Multiple Dietary Supplements Do Not Affect Metabolic And Cardio-Vascular Health, Aging, September 2013
Both the supplement group and the control group took a daily multivitamin/mineral. But the supplement group also took the following supplements each day (“the most self-prescribed dietary supplements in middle-aged men and women eating a Western diet”):
100 mg resveratrol ($72 for 180 days)
800 mg green tea extract ($115)
800 mg black tea extract ($240)
800 mg white tea extract ($141)
250 mg pomegranate extract ($156)
650 mg quercetin ($180)
500 mg acetyl-l-carnitine ($68)
600 mg lipoic acid ($318)
900 mg curcumin ($117)
1 g sesamin ($62)
1.7 g cinnamon bark extract ($230)
1.0 g fish oil ($70)
Those costs in parentheses: I went online and priced each supplement at the given strength. I chose brands randomly but looked for no other ingredients and an easily scalable potency. Total cost for 6 months (not counting the vitamin/mineral supplement): $1769.
After 6 months, there was no effect on:
Endothelial (blood vessel) function
Body fat (measured by DEXA)
Plasma lipids (triglycerides, total cholesterol, LDL, HDL)
Insulin resistance (HOMA-IR)
Advanced glycation end-product (AGE) concentrations
Biomarkers of inflammation and oxidative stress
Conclusion: “In summary, supplementation with a combination of popular dietary supplements has no cardiovascular or metabolic effects in non-obese relatively healthy individuals.”
“Since completing the randomized trial, all but one of the participants in the SUP group continued for another 6 months on the supplementation regimen. Even with this longer, 12 month period of supplementation, no changes in any outcome were observed.”
Even the authors were surprised at the lack of effect:
“Because all the supplements that we used have been reported to have powerful anti-inflammatory and anti-oxidant effects, it is interesting that no biological change in endothelial function was observed.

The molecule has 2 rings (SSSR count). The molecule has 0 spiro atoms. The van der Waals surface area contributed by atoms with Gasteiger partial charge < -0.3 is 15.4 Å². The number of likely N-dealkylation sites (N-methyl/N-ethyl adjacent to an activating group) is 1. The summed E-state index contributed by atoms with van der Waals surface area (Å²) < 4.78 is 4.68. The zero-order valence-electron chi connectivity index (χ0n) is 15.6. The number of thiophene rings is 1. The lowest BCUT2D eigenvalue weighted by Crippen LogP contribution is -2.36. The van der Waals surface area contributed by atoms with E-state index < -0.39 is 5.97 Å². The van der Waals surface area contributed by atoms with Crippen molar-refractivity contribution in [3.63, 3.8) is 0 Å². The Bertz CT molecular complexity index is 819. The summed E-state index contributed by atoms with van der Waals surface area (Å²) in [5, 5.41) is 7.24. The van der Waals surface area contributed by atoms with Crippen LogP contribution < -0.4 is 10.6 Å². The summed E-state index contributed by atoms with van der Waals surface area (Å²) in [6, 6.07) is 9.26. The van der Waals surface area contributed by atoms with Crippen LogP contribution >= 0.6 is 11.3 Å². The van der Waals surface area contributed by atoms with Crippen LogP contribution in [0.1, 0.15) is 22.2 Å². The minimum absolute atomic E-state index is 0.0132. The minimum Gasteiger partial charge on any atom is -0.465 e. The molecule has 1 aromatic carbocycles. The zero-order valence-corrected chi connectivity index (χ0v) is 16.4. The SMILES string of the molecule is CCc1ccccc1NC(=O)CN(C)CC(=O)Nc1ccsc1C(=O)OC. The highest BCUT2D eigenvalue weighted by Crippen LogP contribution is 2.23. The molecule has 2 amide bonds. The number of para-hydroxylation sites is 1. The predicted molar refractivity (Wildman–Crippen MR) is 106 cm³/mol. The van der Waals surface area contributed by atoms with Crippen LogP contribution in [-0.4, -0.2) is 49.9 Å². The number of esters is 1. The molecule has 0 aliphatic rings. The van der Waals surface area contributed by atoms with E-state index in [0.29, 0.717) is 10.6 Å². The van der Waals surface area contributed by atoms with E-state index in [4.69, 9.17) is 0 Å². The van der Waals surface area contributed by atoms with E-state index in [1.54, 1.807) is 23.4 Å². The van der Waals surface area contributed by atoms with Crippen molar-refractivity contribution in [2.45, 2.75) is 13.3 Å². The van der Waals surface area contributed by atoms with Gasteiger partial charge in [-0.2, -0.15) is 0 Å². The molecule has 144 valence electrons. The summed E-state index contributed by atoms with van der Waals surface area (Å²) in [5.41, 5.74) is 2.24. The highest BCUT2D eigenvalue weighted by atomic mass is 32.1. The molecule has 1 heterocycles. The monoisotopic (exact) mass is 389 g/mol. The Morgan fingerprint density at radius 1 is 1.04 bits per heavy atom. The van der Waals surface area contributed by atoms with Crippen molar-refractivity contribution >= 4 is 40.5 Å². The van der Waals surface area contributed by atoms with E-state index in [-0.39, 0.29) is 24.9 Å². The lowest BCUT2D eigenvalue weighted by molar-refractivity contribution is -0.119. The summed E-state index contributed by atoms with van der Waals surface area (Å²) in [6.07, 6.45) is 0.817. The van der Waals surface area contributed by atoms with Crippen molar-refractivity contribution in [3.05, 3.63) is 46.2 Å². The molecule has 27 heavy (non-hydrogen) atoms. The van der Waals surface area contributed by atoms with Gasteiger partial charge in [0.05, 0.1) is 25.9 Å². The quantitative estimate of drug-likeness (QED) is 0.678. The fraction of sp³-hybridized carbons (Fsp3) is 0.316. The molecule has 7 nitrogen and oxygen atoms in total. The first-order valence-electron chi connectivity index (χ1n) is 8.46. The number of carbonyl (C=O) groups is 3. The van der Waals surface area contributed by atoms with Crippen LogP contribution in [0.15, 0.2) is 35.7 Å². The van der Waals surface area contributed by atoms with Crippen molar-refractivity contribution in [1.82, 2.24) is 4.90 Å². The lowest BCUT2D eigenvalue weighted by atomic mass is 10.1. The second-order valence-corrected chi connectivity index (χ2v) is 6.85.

One possible explanation for the lack of beneficial metabolic effects of these over-the counter dietary supplements could be the low phytochemical bioavailability or inadequate supplement potency of the phytochemicals contained in some of these compounds which are available without prescription . Nonetheless, the fact remains that millions of individuals in USA and Europe are consuming these supplements, sometimes instead of a healthy diet and conventional medical treatment, which might contain hazard trace amounts of pesticides and heavy metals, including lead, arsenic, mercury, and cadmium [1,33]”
The good news was that there was no negative effect, at least on the markers tested, except for gastrointestinal distress from taking so many supplements. The bad news was that these supplements didn’t do anything, but, as you can see, cost about $1769 for a 6-month supply!
These are the kinds of controlled, efficacy studies supplement makers don’t want to perform, don’t perform, and don’t have to perform. (From FDA: “Unlike drug products that must be proven safe and effective for their intended use before marketing, there are no provisions in the law for FDA to “approve” dietary supplements for safety or effectiveness before they reach the consumer.”) Supplement makers enjoy helping to separate consumers from their disposable income without much justification other than cell culture or animal studies and a few testimonials (which could be placebo effect, which is why you conduct studies, to rule out placebo effect).